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A stylized shot from Jean-Pierre Melville's "Leon Morin, Priest"

Thwarting Desires: On Jean-Pierre Melville’s Léon Morin, Priest (1961)

So what’s the deal with the priest?

Much has been said of the eponymous clergyman’s moral intrigue. His façade of almost cocksure piety, the intellectual judo he engages in his apologetics, and his verging-on-predatory manipulation of the young women in his parish. Jean-Pierre Melville doesn’t give much reason to doubt the “purity” of his intentions: he never sleeps with the women, but nonetheless seems aware of their admiration and does not discourage their private meetings with him. He is a handsome young man, and in a town seemingly bereft of such, is it any wonder many of the women flock to him? For some of them, sex isn’t even what’s desired: solely his presence, for a good deal of the husbands have run off to the forest to join the French Resistance to the Nazi occupation, and Léon Morin seems all-too-willing to simply utilize the possibility of sexual transgression (to sleep with a priest!) in order to create a captive audience. But an audience for what? And is there something deeper going on, something Morin himself would be loath to uncover?

For Barny (played by the incandescent Emmanuelle Riva), sex is what’s desired. It represents a culmination of sorts, for her. Bereft of God (she is a communist), widowed (her Jewish husband has died in the war), and sexually open (she crushes on one of her coworkers at the relocated wartime correspondence school, a beautiful secretary named Sabine), Barny does not seem so much repressed as she does availed of good options. This is an important point to make, as “repressed” is a loaded word, and it might be tempting to locate the source of Barny’s frustration in her, manifesting out of some unhealthy psychological baggage, as opposed to the machinations of the clergyman. There is nothing in Léon Morin, Priest to indicate that Barny, a bright, attractive and thoroughly secularized young woman, possesses any thorny complexes concerning her sexual desires – she even seems to dismissively analyze her feelings for Sabine as pure idealization, purging any kind of homoerotic transgression from their loaded exchange of gazes. Originally from Paris, and with her daughter in someone else’s care (in fear of the girl’s Jewish lineage making her a target for Nazi deportation), she lives alone, with mostly female company, and the men who work alongside her too old for serious consideration. The occupying soldiers (first Italians, then the Germans) are the enemy: in Jean-Pierre Melville’s world, to sleep with them would be a sin far greater than religious conversion, and is thus never an option. Sure, there’s stoppage, of a kind, but Barny seems – above all else – to be bored out of her mind, resulting in her intellectual prank on the clergy at St. Bernard’s. […]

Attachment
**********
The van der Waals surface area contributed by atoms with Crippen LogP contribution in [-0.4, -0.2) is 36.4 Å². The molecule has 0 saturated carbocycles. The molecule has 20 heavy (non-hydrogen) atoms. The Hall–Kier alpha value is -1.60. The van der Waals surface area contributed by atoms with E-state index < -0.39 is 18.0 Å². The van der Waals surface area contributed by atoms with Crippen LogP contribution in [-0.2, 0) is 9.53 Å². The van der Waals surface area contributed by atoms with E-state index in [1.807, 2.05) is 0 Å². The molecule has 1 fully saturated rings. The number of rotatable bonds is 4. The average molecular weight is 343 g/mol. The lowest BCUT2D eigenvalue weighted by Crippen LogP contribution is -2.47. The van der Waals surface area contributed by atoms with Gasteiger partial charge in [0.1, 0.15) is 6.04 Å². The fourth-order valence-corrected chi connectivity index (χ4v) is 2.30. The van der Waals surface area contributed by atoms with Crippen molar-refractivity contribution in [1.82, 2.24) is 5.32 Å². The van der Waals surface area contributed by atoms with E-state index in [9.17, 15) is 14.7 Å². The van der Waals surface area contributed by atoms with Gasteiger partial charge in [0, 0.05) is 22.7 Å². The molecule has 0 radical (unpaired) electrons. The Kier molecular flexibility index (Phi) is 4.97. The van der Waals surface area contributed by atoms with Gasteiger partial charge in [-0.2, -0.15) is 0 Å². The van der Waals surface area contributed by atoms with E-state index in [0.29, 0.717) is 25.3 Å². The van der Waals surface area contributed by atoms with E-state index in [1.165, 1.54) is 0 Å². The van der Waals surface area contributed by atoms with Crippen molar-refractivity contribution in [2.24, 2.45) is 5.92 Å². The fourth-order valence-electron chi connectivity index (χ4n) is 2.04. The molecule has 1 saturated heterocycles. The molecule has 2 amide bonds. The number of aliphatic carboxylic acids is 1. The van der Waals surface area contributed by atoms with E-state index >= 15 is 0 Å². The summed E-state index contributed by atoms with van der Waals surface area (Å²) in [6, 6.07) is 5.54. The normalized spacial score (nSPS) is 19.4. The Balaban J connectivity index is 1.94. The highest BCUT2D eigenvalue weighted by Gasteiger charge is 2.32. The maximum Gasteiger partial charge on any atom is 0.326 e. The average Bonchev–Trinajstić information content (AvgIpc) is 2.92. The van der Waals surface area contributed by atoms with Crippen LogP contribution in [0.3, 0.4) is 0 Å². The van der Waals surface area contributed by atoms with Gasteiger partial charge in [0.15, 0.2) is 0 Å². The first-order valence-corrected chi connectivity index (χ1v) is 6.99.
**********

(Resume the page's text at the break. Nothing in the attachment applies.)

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A stylized shot of Gene Hackman from The Conversation by Francis Ford Coppola

Fastidious Vice: On Francis Ford Coppola’s “The Conversation” (1974)

Francis Ford Coppola gained his reputation through fastidiousness and dedication. Hearts of Darkness, the explosive behind-the-scenes documentary made partly in parallel and then in retrospect with Apocalypse Now, portrays a director with vision, but one wrestling with his own ego, pretentiousness and darker nature. His obsessive tendencies towards filmmaking are evident in a lot of his earlier works, culminating in Apocalypse Now, after which his filmog descends into nothing but laissez-faire mediocrity and stunning failure. This dramatic rise and fall could, and has been, attributed to the nightmarish production of the aforementioned Conrad reinterpretation.

The Conversation is an achievement foremost as a work of character insight, with Gene Hackman delivering a formidable performance as Harry Caul. Caul is an engineer who considers himself an artisan. His field is surveillance – specifically, the recording of dialogue between guilty parties. We open with him organising an impressive feat of monitoring on a young couple in a bustling city square, who seem to be concerned that the woman’s jealous and influential husband will off them if he ever finds out about their infidelity. The contract is for said jealous husband. Through using a sniper-scope and directional microphone, and several actors and hidden bugs, Harry manages to capture the damning evidence. […]

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A stylized photo of Quinn, one of the more famous transgender athletes

Transgender Athletes: Society Swimming in Deep Water

Lia Thomas is a record-breaker. The University of Pennsylvania swimmer dominated the 500m prelims, and then finals, at the Zippy Invitational at the University of Akron in December. She broke the Ivy League record and set two school records in a pair of freestyle events. In one of the events she won, she was thirty-eight seconds faster than the woman who came in second. As swim times are measured, that is equivalent to a geologic age. Some, however, are not pleased by this chain of events, since just two years ago, Lia Thomas was Will Thomas, who was swimming for the men’s team.

If there is one thing everyone should have learned by now, it is that the issue of transgender athletes competing on women’s teams, in women’s divisions, is confusing, exasperating, unsettled, and produces multiple Everests of commentary, pro and con. And the rules of all this are not very clear—or if they are, they seem to address the core issue of fairness, but not resolve any of the issues tangential to it. Lia Thomas is following the rules set out by the NCAA, but are those rules fair? And what IS fairness for this issue? So far, the majority of the discussions center around the material aspects of this issue: testosterone and its effects on the body, and who has enough or not enough. So the various controlling agencies have been forced to find some way to decide an issue—and they’re trying to do it with rules. […]